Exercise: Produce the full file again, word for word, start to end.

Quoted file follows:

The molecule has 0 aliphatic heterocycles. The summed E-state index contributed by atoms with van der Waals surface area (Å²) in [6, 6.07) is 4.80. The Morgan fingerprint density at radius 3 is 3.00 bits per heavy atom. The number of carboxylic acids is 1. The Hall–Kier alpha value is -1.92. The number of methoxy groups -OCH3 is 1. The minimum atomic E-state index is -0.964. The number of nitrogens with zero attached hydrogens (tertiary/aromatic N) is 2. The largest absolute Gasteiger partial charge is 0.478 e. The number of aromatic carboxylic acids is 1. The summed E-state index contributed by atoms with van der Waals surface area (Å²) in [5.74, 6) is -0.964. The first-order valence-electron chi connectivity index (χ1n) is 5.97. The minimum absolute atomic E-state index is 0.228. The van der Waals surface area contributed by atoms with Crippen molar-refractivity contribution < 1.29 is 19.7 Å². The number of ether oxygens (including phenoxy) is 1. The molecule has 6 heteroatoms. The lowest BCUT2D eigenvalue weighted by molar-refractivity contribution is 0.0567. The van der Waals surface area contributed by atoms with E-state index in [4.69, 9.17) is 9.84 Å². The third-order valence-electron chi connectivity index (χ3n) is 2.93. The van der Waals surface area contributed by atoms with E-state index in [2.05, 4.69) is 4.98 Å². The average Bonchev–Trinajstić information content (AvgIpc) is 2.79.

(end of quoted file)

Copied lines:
The molecule has 0 aliphatic heterocycles. The summed E-state index contributed by atoms with van der Waals surface area (Å²) in [6, 6.07) is 4.80. The Morgan fingerprint density at radius 3 is 3.00 bits per heavy atom. The number of carboxylic acids is 1. The Hall–Kier alpha value is -1.92. The number of methoxy groups -OCH3 is 1. The minimum atomic E-state index is -0.964. The number of nitrogens with zero attached hydrogens (tertiary/aromatic N) is 2. The largest absolute Gasteiger partial charge is 0.478 e. The number of aromatic carboxylic acids is 1. The summed E-state index contributed by atoms with van der Waals surface area (Å²) in [5.74, 6) is -0.964. The first-order valence-electron chi connectivity index (χ1n) is 5.97. The minimum absolute atomic E-state index is 0.228. The van der Waals surface area contributed by atoms with Crippen molar-refractivity contribution < 1.29 is 19.7 Å². The number of ether oxygens (including phenoxy) is 1. The molecule has 6 heteroatoms. The lowest BCUT2D eigenvalue weighted by molar-refractivity contribution is 0.0567. The van der Waals surface area contributed by atoms with E-state index in [4.69, 9.17) is 9.84 Å². The third-order valence-electron chi connectivity index (χ3n) is 2.93. The van der Waals surface area contributed by atoms with E-state index in [2.05, 4.69) is 4.98 Å². The average Bonchev–Trinajstić information content (AvgIpc) is 2.79.